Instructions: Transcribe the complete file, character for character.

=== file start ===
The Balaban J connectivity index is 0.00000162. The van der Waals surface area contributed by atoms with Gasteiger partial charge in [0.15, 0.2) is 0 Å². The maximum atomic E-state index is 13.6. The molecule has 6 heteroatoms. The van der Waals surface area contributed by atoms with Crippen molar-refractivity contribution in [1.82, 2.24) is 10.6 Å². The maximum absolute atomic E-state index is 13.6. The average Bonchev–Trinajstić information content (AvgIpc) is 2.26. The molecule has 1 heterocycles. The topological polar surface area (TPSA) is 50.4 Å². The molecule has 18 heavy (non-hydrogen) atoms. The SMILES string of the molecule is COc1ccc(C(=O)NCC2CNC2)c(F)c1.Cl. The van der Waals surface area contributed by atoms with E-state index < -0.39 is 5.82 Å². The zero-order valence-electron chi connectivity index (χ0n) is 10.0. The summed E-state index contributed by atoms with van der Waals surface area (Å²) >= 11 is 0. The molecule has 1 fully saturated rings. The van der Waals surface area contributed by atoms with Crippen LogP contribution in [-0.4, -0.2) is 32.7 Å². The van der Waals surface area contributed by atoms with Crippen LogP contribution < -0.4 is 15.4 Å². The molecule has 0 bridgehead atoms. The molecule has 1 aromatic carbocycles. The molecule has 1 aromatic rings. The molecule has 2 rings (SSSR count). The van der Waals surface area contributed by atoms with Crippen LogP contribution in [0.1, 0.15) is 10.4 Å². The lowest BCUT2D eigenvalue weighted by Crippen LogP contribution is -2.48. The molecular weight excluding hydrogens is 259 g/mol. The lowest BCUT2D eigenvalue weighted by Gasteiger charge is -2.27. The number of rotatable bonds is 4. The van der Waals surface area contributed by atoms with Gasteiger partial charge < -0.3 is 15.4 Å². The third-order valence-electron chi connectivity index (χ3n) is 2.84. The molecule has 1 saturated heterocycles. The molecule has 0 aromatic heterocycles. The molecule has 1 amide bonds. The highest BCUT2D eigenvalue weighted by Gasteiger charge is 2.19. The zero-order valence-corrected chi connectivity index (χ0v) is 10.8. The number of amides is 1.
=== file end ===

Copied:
The Balaban J connectivity index is 0.00000162. The van der Waals surface area contributed by atoms with Gasteiger partial charge in [0.15, 0.2) is 0 Å². The maximum atomic E-state index is 13.6. The molecule has 6 heteroatoms. The van der Waals surface area contributed by atoms with Crippen molar-refractivity contribution in [1.82, 2.24) is 10.6 Å². The maximum absolute atomic E-state index is 13.6. The average Bonchev–Trinajstić information content (AvgIpc) is 2.26. The molecule has 1 heterocycles. The topological polar surface area (TPSA) is 50.4 Å². The molecule has 18 heavy (non-hydrogen) atoms. The SMILES string of the molecule is COc1ccc(C(=O)NCC2CNC2)c(F)c1.Cl. The van der Waals surface area contributed by atoms with E-state index < -0.39 is 5.82 Å². The zero-order valence-electron chi connectivity index (χ0n) is 10.0. The summed E-state index contributed by atoms with van der Waals surface area (Å²) >= 11 is 0. The molecule has 1 fully saturated rings. The van der Waals surface area contributed by atoms with Crippen LogP contribution in [-0.4, -0.2) is 32.7 Å². The van der Waals surface area contributed by atoms with Crippen LogP contribution < -0.4 is 15.4 Å². The molecule has 0 bridgehead atoms. The molecule has 1 aromatic carbocycles. The molecule has 1 aromatic rings. The molecule has 2 rings (SSSR count). The van der Waals surface area contributed by atoms with Crippen LogP contribution in [0.1, 0.15) is 10.4 Å². The lowest BCUT2D eigenvalue weighted by Crippen LogP contribution is -2.48. The molecular weight excluding hydrogens is 259 g/mol. The lowest BCUT2D eigenvalue weighted by Gasteiger charge is -2.27. The number of rotatable bonds is 4. The van der Waals surface area contributed by atoms with Gasteiger partial charge < -0.3 is 15.4 Å². The third-order valence-electron chi connectivity index (χ3n) is 2.84. The molecule has 1 saturated heterocycles. The molecule has 0 aromatic heterocycles. The molecule has 1 amide bonds. The highest BCUT2D eigenvalue weighted by Gasteiger charge is 2.19. The zero-order valence-corrected chi connectivity index (χ0v) is 10.8. The number of amides is 1.